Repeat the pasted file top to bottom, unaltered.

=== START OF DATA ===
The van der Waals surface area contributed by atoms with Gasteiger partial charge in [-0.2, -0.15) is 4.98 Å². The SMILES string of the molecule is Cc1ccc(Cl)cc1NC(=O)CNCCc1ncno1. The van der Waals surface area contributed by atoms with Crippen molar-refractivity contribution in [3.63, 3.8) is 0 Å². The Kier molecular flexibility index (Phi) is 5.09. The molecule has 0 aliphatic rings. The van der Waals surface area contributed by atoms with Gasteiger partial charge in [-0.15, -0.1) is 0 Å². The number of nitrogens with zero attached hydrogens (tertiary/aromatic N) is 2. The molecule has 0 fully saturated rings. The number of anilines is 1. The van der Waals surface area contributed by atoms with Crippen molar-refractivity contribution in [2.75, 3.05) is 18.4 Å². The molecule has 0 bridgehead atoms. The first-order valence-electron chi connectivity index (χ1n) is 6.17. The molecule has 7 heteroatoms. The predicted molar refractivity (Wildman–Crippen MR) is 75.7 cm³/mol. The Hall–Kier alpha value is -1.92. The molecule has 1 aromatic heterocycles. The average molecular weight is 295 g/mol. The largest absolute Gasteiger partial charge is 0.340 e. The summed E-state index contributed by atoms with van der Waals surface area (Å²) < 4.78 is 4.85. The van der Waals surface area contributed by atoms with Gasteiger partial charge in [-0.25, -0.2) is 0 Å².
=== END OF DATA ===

The van der Waals surface area contributed by atoms with Gasteiger partial charge in [-0.2, -0.15) is 4.98 Å². The SMILES string of the molecule is Cc1ccc(Cl)cc1NC(=O)CNCCc1ncno1. The van der Waals surface area contributed by atoms with Crippen molar-refractivity contribution in [3.63, 3.8) is 0 Å². The Kier molecular flexibility index (Phi) is 5.09. The molecule has 0 aliphatic rings. The van der Waals surface area contributed by atoms with Gasteiger partial charge in [-0.15, -0.1) is 0 Å². The number of nitrogens with zero attached hydrogens (tertiary/aromatic N) is 2. The molecule has 0 fully saturated rings. The number of anilines is 1. The van der Waals surface area contributed by atoms with Crippen molar-refractivity contribution in [2.75, 3.05) is 18.4 Å². The molecule has 0 bridgehead atoms. The first-order valence-electron chi connectivity index (χ1n) is 6.17. The molecule has 7 heteroatoms. The predicted molar refractivity (Wildman–Crippen MR) is 75.7 cm³/mol. The Hall–Kier alpha value is -1.92. The molecule has 1 aromatic heterocycles. The average molecular weight is 295 g/mol. The largest absolute Gasteiger partial charge is 0.340 e. The summed E-state index contributed by atoms with van der Waals surface area (Å²) < 4.78 is 4.85. The van der Waals surface area contributed by atoms with Gasteiger partial charge in [-0.25, -0.2) is 0 Å².